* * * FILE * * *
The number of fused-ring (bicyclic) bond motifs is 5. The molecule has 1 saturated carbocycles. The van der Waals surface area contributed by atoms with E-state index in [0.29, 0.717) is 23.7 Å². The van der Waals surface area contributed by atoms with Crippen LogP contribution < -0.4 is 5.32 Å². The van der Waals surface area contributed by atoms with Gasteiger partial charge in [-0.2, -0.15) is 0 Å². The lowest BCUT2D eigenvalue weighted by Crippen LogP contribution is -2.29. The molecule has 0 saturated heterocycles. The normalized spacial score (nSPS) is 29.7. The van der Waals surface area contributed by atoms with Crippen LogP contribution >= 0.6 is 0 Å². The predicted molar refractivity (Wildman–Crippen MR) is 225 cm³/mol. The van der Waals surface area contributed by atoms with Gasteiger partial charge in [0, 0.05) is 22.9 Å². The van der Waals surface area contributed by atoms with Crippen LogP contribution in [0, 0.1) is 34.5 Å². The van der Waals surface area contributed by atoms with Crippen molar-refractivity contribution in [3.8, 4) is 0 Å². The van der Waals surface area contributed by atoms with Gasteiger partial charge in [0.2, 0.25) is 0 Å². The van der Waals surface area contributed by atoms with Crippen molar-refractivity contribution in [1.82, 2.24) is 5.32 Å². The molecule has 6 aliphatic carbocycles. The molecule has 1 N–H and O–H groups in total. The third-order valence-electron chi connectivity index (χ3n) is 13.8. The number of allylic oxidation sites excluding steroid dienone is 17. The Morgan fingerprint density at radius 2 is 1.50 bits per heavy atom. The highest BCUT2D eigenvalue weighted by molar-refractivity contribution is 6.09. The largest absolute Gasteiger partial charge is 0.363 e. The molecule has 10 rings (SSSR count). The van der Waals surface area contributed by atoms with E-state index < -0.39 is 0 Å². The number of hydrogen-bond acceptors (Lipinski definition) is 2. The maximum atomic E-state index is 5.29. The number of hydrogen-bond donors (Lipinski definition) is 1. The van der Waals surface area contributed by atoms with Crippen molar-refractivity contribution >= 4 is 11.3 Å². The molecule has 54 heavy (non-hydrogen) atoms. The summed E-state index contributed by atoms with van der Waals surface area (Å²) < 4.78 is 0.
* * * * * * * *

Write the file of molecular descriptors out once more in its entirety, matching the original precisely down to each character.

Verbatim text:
The number of fused-ring (bicyclic) bond motifs is 5. The molecule has 1 saturated carbocycles. The van der Waals surface area contributed by atoms with E-state index in [0.29, 0.717) is 23.7 Å². The van der Waals surface area contributed by atoms with Crippen LogP contribution < -0.4 is 5.32 Å². The van der Waals surface area contributed by atoms with Gasteiger partial charge in [-0.2, -0.15) is 0 Å². The lowest BCUT2D eigenvalue weighted by Crippen LogP contribution is -2.29. The molecule has 0 saturated heterocycles. The normalized spacial score (nSPS) is 29.7. The van der Waals surface area contributed by atoms with Crippen LogP contribution >= 0.6 is 0 Å². The predicted molar refractivity (Wildman–Crippen MR) is 225 cm³/mol. The van der Waals surface area contributed by atoms with Gasteiger partial charge in [0, 0.05) is 22.9 Å². The van der Waals surface area contributed by atoms with Crippen LogP contribution in [0, 0.1) is 34.5 Å². The van der Waals surface area contributed by atoms with Crippen molar-refractivity contribution in [3.8, 4) is 0 Å². The van der Waals surface area contributed by atoms with Gasteiger partial charge in [0.2, 0.25) is 0 Å². The van der Waals surface area contributed by atoms with Crippen molar-refractivity contribution in [1.82, 2.24) is 5.32 Å². The molecule has 6 aliphatic carbocycles. The molecule has 1 N–H and O–H groups in total. The third-order valence-electron chi connectivity index (χ3n) is 13.8. The number of allylic oxidation sites excluding steroid dienone is 17. The Morgan fingerprint density at radius 2 is 1.50 bits per heavy atom. The highest BCUT2D eigenvalue weighted by molar-refractivity contribution is 6.09. The largest absolute Gasteiger partial charge is 0.363 e. The molecule has 10 rings (SSSR count). The van der Waals surface area contributed by atoms with E-state index < -0.39 is 0 Å². The number of hydrogen-bond acceptors (Lipinski definition) is 2. The maximum atomic E-state index is 5.29. The number of hydrogen-bond donors (Lipinski definition) is 1. The van der Waals surface area contributed by atoms with Crippen molar-refractivity contribution >= 4 is 11.3 Å². The molecule has 54 heavy (non-hydrogen) atoms. The summed E-state index contributed by atoms with van der Waals surface area (Å²) < 4.78 is 0.